Politicians meet on Bengaluru’s imminent water meltdown

Bangaloreans are going to see their water supply cut heavily as a result of capped supply, massive leakages, and non-stop growth in demand. On Sunday, politicians made all the right noises.

Politicians irrespective of their party line shared their concerns about looming water scarcity that is fast approaching Bangalore and pledged their commitment in support of the action plan prepared by two city NGOs. The Centre for Policies and Practices (CPP) and Bangalore Environment Trust (BET) presented their plan at a conference on “Bangalore’s water famine 2020 A ticking time bomb” held on 29 January at Gandhi Bhavan.

Pic: The event organised by the Centre for Policies and Practices and the Bangalore Environment Trust. Pic: Kishore S U.

CPP and BET have proposed a detailed action plan to address water scarcity in Bengaluru and in the context also of the city’s ever expanding population. At present, the population of Bangalore is 85 lakhs. This is likely to be 1.26 crores by 2020 and 2 crores by 2030. The city is expected to receive 1,425 mld (million litres per day) of water after completion of last phase of Cauvery scheme in 2012, which cannot be increased as per Cauvery tribunals allotment of 19 tmc ft. I.e. Cauvery water supply for the city is capped at 1,425 mld permanently.

Of this only 925 mld will be available for domestic purpose in BBMP area, as 50 mld is for non-domestic purposes and 45% is unaccounted water. “This gives per capita availability of 93 lpcd (litres per capita per day) for population of 1 crore, which may go down to 73 lpcd by 2020. This is much lesser than Government of India norm of 150 lpcd in metropolitan cities and the shortage will only keep increasing,” said V Balasubramanian, Chairman, CPP. (V Balasubramanian, former additional chief secretary and a retired IAS officer, was also chairman of the Government of Karnataka’s Task Force for Recovery of Public Lands. He published a hard hitting report exposing several land scams in the state and Bangalore in particular.)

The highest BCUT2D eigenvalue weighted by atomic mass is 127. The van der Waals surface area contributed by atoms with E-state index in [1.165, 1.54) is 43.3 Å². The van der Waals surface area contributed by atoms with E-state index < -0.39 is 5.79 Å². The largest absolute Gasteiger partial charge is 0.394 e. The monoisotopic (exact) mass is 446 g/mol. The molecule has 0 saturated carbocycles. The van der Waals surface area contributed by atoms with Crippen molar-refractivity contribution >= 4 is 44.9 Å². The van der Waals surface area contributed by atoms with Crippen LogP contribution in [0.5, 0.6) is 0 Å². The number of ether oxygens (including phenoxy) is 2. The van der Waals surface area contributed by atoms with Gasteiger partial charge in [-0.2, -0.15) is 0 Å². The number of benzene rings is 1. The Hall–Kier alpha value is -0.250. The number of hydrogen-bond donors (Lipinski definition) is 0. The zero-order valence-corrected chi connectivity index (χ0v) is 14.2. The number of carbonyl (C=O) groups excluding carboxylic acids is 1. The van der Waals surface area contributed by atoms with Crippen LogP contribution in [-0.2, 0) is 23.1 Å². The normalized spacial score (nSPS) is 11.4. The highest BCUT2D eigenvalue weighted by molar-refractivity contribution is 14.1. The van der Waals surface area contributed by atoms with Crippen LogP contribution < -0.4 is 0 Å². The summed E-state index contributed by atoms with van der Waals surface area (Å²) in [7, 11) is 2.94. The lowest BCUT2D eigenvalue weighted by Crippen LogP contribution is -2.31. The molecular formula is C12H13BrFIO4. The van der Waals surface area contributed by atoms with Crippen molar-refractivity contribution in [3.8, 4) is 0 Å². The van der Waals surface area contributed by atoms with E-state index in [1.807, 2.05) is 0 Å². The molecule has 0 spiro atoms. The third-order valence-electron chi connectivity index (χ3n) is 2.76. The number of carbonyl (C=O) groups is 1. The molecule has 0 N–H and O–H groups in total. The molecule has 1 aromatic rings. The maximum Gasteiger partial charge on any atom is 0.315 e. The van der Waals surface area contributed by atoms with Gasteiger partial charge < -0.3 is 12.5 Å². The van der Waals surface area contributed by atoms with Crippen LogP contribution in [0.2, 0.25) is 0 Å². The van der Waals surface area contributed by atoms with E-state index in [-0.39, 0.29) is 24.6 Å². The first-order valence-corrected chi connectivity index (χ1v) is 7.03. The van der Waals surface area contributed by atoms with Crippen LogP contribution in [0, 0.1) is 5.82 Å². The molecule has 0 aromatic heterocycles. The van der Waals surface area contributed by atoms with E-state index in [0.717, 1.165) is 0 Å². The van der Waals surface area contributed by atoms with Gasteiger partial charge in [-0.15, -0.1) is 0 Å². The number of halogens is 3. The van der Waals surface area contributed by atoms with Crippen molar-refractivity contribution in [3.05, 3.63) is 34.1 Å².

The plan

CPP and BET have pointed out that number long-standing issues need addressing to fix water scarcity:

  1. Unaccounted for water and leakage of water
  2. Disappearance and pollution of lakes, increasing toxicity of underground water and future health of Bangaloreans
  3. Creeping danger toxic underground water in Bangalore
  4. Removal of encroachment on storm water drains and Rajakaluves